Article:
The gap between the rich and the really rich continues to grow as fortunes sky-rocket to new heights. The world’s richest people now have an average combined net worth of $9.1 trillion – a huge 18 percent increase over 2017, according to Forbes.
There are now 2,208 billionaires in the world, hailing from 72 countries and territories. But only eight women made the top 100 list. Here they are, in order of net worth:
Francoise Bettencourt Meyers
Bettencourt Meyers and her family own 33 percent of L’Oreal – the world's largest cosmetics manufacturer. The granddaughter of L’Oreal’s founder, Bettencourt Meyers is the richest woman in Europe. She runs her family’s company as chairwoman and has written three books, including a five-volume study of the Bible.
Klatten, the richest woman in Germany, owns 19.2 percent of the automobile company BMW. The economist helped change her grandfather’s chemical company, Altana AG, into a world renowned pharmaceutical and speciality chemical corporation. She is the sole owner and deputy chairman of Altana.
The well-known philanthropist owns one third the world’s largest candy manufacturer Mars, whose brands include M&M's, Skittles and Snickers. In addition to running the candy company, Mars serves on six boards, including the National Archives and the Smithsonian.
The Chinese property developer owns 57 percent of Country Garden Holdings, a real estate development company. Her shares were largely transferred to her by her father, Yeung Kwok Keung, in 2007. She holds a degree from Ohio State University.
Laurene Powell Jobs
Powell Jobs is the widow of Apple co-founder Steve Jobs. She founded and heads the Emerson Collective, a non-profit organization named after Ralph Waldo Emerson that is dedicated to social justice initiatives and providing education to needy students. She also founded College Track, a nonprofit that helps disadvantaged students prepare for and graduate from college. In addition, Powell Jobs has made a $100 million commitment to “XQ: The Super School Project,” a nationwide competition-turned-movement to reform high school curriculum across the country.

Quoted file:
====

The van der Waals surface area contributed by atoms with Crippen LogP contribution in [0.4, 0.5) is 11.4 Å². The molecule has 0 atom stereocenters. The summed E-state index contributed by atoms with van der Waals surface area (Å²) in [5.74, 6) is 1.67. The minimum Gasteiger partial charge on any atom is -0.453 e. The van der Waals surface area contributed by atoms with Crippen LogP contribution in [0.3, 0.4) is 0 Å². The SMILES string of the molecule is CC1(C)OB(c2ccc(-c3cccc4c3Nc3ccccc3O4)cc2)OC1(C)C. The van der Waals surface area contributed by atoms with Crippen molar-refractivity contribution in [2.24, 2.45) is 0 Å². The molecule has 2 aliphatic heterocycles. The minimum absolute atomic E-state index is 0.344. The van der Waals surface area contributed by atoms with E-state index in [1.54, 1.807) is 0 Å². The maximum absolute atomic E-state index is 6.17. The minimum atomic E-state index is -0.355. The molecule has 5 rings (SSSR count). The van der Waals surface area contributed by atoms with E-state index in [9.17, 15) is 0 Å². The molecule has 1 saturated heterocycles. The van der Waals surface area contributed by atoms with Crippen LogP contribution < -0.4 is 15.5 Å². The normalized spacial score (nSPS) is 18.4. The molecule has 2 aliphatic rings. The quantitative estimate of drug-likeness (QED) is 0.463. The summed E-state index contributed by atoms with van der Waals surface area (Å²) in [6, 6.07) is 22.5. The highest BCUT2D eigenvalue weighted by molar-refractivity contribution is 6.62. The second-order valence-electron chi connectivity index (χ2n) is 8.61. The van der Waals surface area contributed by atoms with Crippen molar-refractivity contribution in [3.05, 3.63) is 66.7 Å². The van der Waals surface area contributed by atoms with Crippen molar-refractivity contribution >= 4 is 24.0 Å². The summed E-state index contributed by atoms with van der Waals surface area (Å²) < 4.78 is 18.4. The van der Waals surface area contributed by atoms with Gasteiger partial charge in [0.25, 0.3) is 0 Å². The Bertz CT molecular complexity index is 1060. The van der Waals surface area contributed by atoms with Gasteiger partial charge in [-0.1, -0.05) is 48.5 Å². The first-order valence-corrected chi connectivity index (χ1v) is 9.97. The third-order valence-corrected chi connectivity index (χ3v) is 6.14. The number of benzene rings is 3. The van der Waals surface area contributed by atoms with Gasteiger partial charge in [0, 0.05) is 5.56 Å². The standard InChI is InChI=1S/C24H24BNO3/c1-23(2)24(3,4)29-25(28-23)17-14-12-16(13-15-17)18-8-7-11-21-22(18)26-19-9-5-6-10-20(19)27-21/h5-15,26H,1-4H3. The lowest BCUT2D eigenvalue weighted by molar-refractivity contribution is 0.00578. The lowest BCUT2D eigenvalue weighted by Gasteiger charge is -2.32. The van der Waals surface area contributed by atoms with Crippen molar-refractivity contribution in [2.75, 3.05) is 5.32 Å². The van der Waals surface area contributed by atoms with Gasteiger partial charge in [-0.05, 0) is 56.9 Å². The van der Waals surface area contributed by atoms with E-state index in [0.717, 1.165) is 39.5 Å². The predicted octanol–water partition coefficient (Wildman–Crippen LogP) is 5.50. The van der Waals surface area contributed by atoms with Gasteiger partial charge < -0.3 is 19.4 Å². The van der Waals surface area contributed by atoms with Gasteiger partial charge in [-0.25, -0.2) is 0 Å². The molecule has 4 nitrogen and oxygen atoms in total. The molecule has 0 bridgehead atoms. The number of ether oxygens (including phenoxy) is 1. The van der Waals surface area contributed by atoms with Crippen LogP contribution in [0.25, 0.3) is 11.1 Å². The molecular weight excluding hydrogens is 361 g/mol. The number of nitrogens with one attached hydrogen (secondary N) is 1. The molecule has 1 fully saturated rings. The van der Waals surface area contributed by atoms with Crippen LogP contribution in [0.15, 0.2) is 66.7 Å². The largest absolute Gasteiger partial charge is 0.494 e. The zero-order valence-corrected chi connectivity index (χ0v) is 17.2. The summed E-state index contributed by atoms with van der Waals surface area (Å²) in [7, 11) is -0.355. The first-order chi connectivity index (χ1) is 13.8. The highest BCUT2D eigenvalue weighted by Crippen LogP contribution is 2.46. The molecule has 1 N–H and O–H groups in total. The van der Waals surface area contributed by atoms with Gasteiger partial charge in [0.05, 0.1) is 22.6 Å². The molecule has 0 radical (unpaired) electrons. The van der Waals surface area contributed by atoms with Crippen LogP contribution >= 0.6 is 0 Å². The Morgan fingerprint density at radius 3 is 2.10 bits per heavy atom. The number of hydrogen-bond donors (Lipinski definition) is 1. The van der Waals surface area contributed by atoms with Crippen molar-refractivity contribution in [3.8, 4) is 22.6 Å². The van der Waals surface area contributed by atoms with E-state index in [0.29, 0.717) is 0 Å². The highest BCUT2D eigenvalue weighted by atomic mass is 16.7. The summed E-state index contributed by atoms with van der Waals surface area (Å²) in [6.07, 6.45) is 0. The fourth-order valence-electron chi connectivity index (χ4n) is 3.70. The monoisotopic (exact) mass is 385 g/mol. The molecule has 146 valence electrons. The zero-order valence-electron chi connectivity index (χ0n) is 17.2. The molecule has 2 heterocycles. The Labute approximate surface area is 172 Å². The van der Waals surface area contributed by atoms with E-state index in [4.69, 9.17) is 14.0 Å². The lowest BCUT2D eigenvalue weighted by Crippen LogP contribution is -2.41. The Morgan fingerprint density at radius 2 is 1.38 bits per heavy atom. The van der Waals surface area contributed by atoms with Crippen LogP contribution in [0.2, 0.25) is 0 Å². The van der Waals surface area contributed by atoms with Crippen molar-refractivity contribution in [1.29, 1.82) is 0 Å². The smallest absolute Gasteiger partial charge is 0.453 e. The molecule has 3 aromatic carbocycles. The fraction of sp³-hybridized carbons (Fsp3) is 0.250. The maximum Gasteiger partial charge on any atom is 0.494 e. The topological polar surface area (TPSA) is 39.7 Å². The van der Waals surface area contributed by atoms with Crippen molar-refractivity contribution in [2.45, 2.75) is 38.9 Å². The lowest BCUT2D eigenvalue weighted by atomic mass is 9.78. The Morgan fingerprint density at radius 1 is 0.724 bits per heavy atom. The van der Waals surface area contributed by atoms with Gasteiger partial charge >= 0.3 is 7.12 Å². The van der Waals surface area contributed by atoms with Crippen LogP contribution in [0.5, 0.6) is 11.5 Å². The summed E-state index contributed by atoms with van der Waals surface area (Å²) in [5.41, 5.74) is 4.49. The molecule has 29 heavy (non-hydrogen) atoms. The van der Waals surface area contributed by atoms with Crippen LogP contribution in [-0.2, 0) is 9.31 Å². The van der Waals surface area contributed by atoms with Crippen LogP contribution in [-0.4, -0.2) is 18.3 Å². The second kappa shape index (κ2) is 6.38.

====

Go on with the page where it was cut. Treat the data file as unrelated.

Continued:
In 2017, the investor and philanthropist bought a majority stake in The Atlantic magazine and website for an undisclosed price.
Rinehart is Australia’s richest citizen and a mining mogul. Her wealth is built on iron ore. The daughter of high profile iron-ore explorer Lang Hancock, Rinehart took over her late father’s bankrupted estate and transformed it into something much bigger. The largest piece of her fortune comes form Hope Downs, an iron ore mine. She is also Australia’s third-largest cattle producer, with 23 properties across the country, according to Forbes.
Johnson owns an estimated 24.5 percent stake in Fidelity Investments, a mutual fund giant that has more than has $2.3 trillion in assets. Her grandfather, Edward Johnson II, created the company. She joined it the company after receiving an MBA from Harvard University in 1988. She took over from her father as CEO in 2014 and as chairman in 2016.
Charlene de Carvalho-Heineken
The English businesswoman owns 23 percent of Heineken, the Dutch brewing company. The beer heiress serves as the company’s executive director. She inherited the fortune in 2002 from her late father, longtime CEO Freddy Heineken.